Eyes: clear, water white with peachy tingeNose: clean, low to med- intensity, youthful to developing, vanilla, spice, floral, subtle woodiness, appleMouth: dry, med body, med- to med acid, med+ alcohol, med- intensity, med- length, bitter citrus rindAll in all: Good quality; drink now.
A clear, almost colourless wine. I wasn’t sure whether or not the hint of peachiness in the wine was due to the red stains in the wine glasses we were using or because of some strangely coloured grape. Like Gewurztraminer.
The nose was weird. I captured little to no fruit – just an ethanol-like spice, a slight neutral vanilla fruitiness, and neutral wood. Further smelling revealed a flutter of apples and more notably, nuts. Vague floral notes. Not aromatic. A generally restrained character, and I determined that it was Old World – no doubt that this wouldn’t be from the realm of the New. Two colleagues guessed Chenin – notes of wet wool and river stones were mentioned.
Grüner, is that you? Maybe. Not enough acidity or life. Grüner is like that talkative friend. This wine is pretty closed.
Similar on the palate: restrained yet round, but not oily. A mineral and a subtle tongue-coating citrus pith flavour almost cancels out the medium acidity, but isn’t cloying because there’s not much to cloy, except a slight alcohol warmth. The alcohol is not low.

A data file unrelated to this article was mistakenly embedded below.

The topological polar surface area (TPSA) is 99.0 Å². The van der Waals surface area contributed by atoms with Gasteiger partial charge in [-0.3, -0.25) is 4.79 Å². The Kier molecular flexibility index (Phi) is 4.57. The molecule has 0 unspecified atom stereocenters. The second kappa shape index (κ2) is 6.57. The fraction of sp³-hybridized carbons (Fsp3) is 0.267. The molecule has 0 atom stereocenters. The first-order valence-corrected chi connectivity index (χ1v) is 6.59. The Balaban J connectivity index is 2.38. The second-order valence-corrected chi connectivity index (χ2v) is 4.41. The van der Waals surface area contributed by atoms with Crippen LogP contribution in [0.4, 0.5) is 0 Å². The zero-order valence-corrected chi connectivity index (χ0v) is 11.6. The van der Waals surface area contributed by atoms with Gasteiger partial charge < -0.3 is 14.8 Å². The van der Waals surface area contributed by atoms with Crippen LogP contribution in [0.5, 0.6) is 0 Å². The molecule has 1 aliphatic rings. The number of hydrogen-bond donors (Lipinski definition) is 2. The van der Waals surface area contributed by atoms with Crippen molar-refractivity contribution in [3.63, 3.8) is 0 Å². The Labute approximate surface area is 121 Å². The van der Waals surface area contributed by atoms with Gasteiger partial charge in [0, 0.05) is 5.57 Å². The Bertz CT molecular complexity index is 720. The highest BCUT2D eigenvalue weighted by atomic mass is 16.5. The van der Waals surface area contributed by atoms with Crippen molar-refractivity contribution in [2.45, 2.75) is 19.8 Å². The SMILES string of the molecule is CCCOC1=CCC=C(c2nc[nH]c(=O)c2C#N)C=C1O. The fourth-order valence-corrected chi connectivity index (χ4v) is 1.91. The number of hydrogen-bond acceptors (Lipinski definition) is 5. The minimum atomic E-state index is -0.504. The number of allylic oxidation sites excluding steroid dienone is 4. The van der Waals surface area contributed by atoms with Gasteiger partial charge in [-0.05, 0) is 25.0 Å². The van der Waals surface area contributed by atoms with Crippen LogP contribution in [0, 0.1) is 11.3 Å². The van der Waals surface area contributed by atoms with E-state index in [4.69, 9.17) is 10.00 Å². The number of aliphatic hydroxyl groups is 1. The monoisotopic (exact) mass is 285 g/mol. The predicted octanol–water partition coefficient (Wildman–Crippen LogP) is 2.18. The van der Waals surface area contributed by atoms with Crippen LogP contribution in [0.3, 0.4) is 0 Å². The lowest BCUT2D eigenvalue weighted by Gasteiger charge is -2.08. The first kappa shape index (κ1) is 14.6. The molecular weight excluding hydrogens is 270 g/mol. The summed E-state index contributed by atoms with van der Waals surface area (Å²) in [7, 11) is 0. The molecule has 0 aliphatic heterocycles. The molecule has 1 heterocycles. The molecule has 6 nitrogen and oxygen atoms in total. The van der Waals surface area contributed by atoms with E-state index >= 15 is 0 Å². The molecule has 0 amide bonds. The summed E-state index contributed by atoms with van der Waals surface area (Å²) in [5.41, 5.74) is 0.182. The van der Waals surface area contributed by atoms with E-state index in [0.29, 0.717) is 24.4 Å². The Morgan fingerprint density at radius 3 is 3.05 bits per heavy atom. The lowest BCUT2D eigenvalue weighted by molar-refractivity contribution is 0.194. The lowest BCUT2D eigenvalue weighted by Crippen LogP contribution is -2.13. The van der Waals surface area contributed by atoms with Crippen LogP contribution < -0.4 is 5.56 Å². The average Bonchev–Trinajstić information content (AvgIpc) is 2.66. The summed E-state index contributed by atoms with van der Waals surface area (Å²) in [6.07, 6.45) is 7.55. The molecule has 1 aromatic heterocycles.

By no means did this wine seem anything that fit the diverse French moulds, nor the aromatic whites of Spain and Germany. Despite the lack in crispness, Italy seemed to be the one, with the all-neutral everything. Apparently correct.
Looking back at my grape chart, guesses of Fiano or Falanghina (whatever the hell that is) probably would’ve been the closest (due to mere descriptions). My guesses started with Arneis, then trailed on to Vermentino, Verdicchio, Pinot Grigio, Trebbiano, and then from there I attempted to just name all the white Italian grapes I knew. Chardonnay-like, even.
Who’d’ve thunk that this would be a Sangiovese (a red grape) without the red?! Crazy. Nerdy, even. Weird, especially because red Sangiovese typically has an undeniable aromatic savoury cherry character. Skins are important! Push down those grape skins. Pump them over. Oh, yes.
It’s funny, because I always jokingly guess white Sangiovese whenever I’m blinded with a white, but this is the one time it took me forever to get it.
I’ve had this wine be described to me before: memorable descriptions of red fruit have me believe that this wine is at it’s peak or over the hill (or that the taster might’ve been primed to pick up red fruit). If I was blindfolded, I’m pretty sure it would’ve been hard for me to guess the colour of the wine. In this wine, secondary characteristics reign!
If this wine isn’t weird to you, it should be. Sangiovese without the red is sort of like a hot dog without the bun, a pizza without tomato sauce, or a college party without alcohol. Doable. Tricky. Atypical.
Interesting? Assolutamente. Worth it? Maybe a year or so ago. Elegant and inoffensive at best.
Producer: Fattoria Colmone della Marca
Designation: Bianco del Moro
Variety: Sangiovese (without red pigment extraction)
Tasted: February 23, 2013
Price: $38 (Liberty)
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